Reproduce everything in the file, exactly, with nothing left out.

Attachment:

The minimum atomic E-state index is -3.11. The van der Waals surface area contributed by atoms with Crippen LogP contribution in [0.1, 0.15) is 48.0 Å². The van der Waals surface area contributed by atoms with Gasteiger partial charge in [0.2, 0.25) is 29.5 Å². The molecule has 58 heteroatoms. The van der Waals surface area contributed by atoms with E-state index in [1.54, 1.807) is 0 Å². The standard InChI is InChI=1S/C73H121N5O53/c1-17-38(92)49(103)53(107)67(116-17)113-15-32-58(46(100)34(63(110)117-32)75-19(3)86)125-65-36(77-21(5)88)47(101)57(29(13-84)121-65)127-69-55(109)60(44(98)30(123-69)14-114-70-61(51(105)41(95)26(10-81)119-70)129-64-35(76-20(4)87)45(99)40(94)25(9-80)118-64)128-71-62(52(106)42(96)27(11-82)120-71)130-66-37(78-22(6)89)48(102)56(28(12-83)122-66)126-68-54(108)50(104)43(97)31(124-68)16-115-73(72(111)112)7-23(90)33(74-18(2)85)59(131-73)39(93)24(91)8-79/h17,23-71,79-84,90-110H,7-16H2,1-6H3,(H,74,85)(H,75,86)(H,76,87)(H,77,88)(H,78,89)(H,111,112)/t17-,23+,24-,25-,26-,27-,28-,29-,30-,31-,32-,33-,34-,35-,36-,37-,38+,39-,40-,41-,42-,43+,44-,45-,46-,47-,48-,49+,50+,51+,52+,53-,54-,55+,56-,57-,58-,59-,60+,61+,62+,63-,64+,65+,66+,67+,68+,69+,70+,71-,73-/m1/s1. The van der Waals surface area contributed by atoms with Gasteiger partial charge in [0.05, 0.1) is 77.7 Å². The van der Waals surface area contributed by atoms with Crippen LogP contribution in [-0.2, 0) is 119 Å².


The minimum atomic E-state index is -3.11. The van der Waals surface area contributed by atoms with Crippen LogP contribution in [0.1, 0.15) is 48.0 Å². The van der Waals surface area contributed by atoms with Gasteiger partial charge in [0.2, 0.25) is 29.5 Å². The molecule has 58 heteroatoms. The van der Waals surface area contributed by atoms with E-state index in [1.54, 1.807) is 0 Å². The standard InChI is InChI=1S/C73H121N5O53/c1-17-38(92)49(103)53(107)67(116-17)113-15-32-58(46(100)34(63(110)117-32)75-19(3)86)125-65-36(77-21(5)88)47(101)57(29(13-84)121-65)127-69-55(109)60(44(98)30(123-69)14-114-70-61(51(105)41(95)26(10-81)119-70)129-64-35(76-20(4)87)45(99)40(94)25(9-80)118-64)128-71-62(52(106)42(96)27(11-82)120-71)130-66-37(78-22(6)89)48(102)56(28(12-83)122-66)126-68-54(108)50(104)43(97)31(124-68)16-115-73(72(111)112)7-23(90)33(74-18(2)85)59(131-73)39(93)24(91)8-79/h17,23-71,79-84,90-110H,7-16H2,1-6H3,(H,74,85)(H,75,86)(H,76,87)(H,77,88)(H,78,89)(H,111,112)/t17-,23+,24-,25-,26-,27-,28-,29-,30-,31-,32-,33-,34-,35-,36-,37-,38+,39-,40-,41-,42-,43+,44-,45-,46-,47-,48-,49+,50+,51+,52+,53-,54-,55+,56-,57-,58-,59-,60+,61+,62+,63-,64+,65+,66+,67+,68+,69+,70+,71-,73-/m1/s1. The van der Waals surface area contributed by atoms with Gasteiger partial charge in [0.05, 0.1) is 77.7 Å². The van der Waals surface area contributed by atoms with Crippen LogP contribution in [-0.2, 0) is 119 Å².